Max Olijnyk

The green man

Walking up the hill from the river, I noticed a man standing off to the side of the carpark taking photos through a flower pot.

‘Hi,’ I said, and he waved back. He was dressed head to toe in olive green, with a black Midas cap.

Fred walked up to a big tree with a large branch sawn off and hugged it.

‘Hide, Daddy,’ he said, and I laughed. ‘Where are you, Fred?’ I said. Our games of hide and seek are completely nonsensical.

‘No Daddy,’ said Fred, agitated, pointing. ‘Hide up there.’ He wanted to stand on the sawn off stump of the branch, because I normally lift him onto any tree stump we see and he loves it. We call them ‘treetops’ and he often stops up there to eat a pack of sultanas or something. I explained to him that he couldn’t get up there, and the tree was too big to climb. With uncharacteristic ease, he seemed to accept this refusal of his wishes and ran off to look at something else. The man in green had wandered closer to me and I noticed his outfit was made entirely from polar fleece.

Polar fleece pants are the true mark of a Featherston man. As I do whenever I see them, I thought about how comfortable they must be: tracksuit pants but snugglier. But then, as always, my mind wandered to all the piss dribbling around in there, resisting the plastic fabric before slowly soaking in. I imagined the separate pile for his clothes at home: Dad’s stinky washing. I imagined him pulling down the pants in relief and squatting on the toilet, taking a big stinking meat-rich shit. There’s something vulnerable about polar fleece pants and elastic waistbands; something that denies the validity of the female gaze, the importance of appearing attractive, the definition of pride. Polar fleece pants are at odds with my idea of masculinity, but perhaps, they’re more masculine than I can imagine. They’re beyond me; I’m just a pretender, like every other idiot who doesn’t understand polar fleece pants, or hunting, or fishing or keeping this kind of thinking to yourself. They’re just pants, after all. They’re the right pants for the right sort of man.

‘Hi there,’ I called, and the man nodded back.

‘What are you looking at?’ I asked.

‘Just picking up after the idiots who leave rubbish around here,’ he said, waving the plastic pot disgustedly. I realised he was holding a pair of binoculars, not a camera.

‘Oh,’ I said.

‘I’m keeping an eye on my friend’s farm over there,’ he continued, pointing at the crazy mountain over the other side of the river, which ended abruptly as a sheer cliff, like the world had been ripped open. I had been marveling at a tree growing on the cliff while we were walking up from the river; its roots visible and hanging in the air, grasping around in nothingness. I now noticed the grassy hill was dotted with little white sheep, getting about in single file on little tracks cut into the near vertical slope.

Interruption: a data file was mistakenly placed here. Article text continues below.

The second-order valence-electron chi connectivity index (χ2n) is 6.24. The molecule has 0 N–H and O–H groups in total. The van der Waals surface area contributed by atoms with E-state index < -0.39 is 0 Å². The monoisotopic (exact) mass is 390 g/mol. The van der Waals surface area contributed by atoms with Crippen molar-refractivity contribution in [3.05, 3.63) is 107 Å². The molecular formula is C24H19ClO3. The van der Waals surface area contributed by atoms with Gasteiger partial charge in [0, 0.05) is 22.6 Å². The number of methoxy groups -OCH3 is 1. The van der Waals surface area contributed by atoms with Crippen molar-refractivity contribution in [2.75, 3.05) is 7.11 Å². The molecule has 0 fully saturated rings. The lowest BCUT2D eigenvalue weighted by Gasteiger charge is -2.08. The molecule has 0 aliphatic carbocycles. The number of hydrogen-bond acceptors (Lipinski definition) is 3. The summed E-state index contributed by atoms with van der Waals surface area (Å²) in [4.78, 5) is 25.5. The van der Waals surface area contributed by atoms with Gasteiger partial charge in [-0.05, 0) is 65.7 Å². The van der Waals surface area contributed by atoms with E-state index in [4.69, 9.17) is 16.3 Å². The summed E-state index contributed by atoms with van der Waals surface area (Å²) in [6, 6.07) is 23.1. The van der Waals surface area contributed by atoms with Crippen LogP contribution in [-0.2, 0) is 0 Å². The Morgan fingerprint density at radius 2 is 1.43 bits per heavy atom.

‘That’s a steep farm,’ I said.

‘It is steep,’ he agreed, and lifted the binoculars back to his eyes, this time without the flower pot.

‘Some meatheads shot a few of his sheep last year,’ he said, scanning the mountain.

‘That’s terrible,’ I said.

‘Oh, there’s some real pieces of work out there,’ he said, pulling down the binoculars and fixing his gaze straight at me.

‘They bring in these new gun laws and they make it nearly impossible for law abiding citizens, but it won’t change a thing for these idiots,’ he said. ‘They just do what they want anyway.’

I thought about it for a moment. ‘That’s the problem with all laws, isn’t it?’

‘What’s that?’ he asked.

‘Oh, just that people can do what they want anyway, if they’re not scared of getting in trouble for it,’ I said weakly.

‘Meatheads,’ he said.

I turned to monitor Fred, who was walking around on the circular patch of grass that the river carpark looped around. He was angrily calling Tess – ‘TessAYY, TessAYYY!’ – who was snooping around a van with its boot open. I whistled, and she came gambling out, licking her chops, looking suspicious. Fred returned to his happy wandering.

‘Nice dog,’ said the man.

‘Thanks,’ I said.

‘I used to have one like that, little foxie. Great dogs,’ he said.

‘She’s a bit naughty,’ I said. ‘Is that your van?’

He shook his head and resumed scanning the mountain with his binoculars. I resumed watching Fred, who was spinning around in circles in the sun. I took out my camera and took a photograph.

‘They’re worried about people getting killed,’ he said, the private world of binocular vision perhaps reminding him of what he had been angrily mulling over before I’d approached him.

‘I told them, if I wanted to kill someone, I’d use explosives, not a firearm.’


‘I worked with explosives for fourteen years, so I know what I’m doing,’ he said.

Fred was running in circles around another car parked on the grass, which had its door open.

‘I’ve got four shotguns on my property and I’ve never killed anyone,’ he said.

‘And I wouldn’t…’ he said, trailing off, ‘…unless it was under… extreme circumstances.’

‘Sure,’ I said. Fred was still running in circles around the car, but the door that had been open a moment ago was now closed.

‘Is that your car?’ I asked.

He nodded.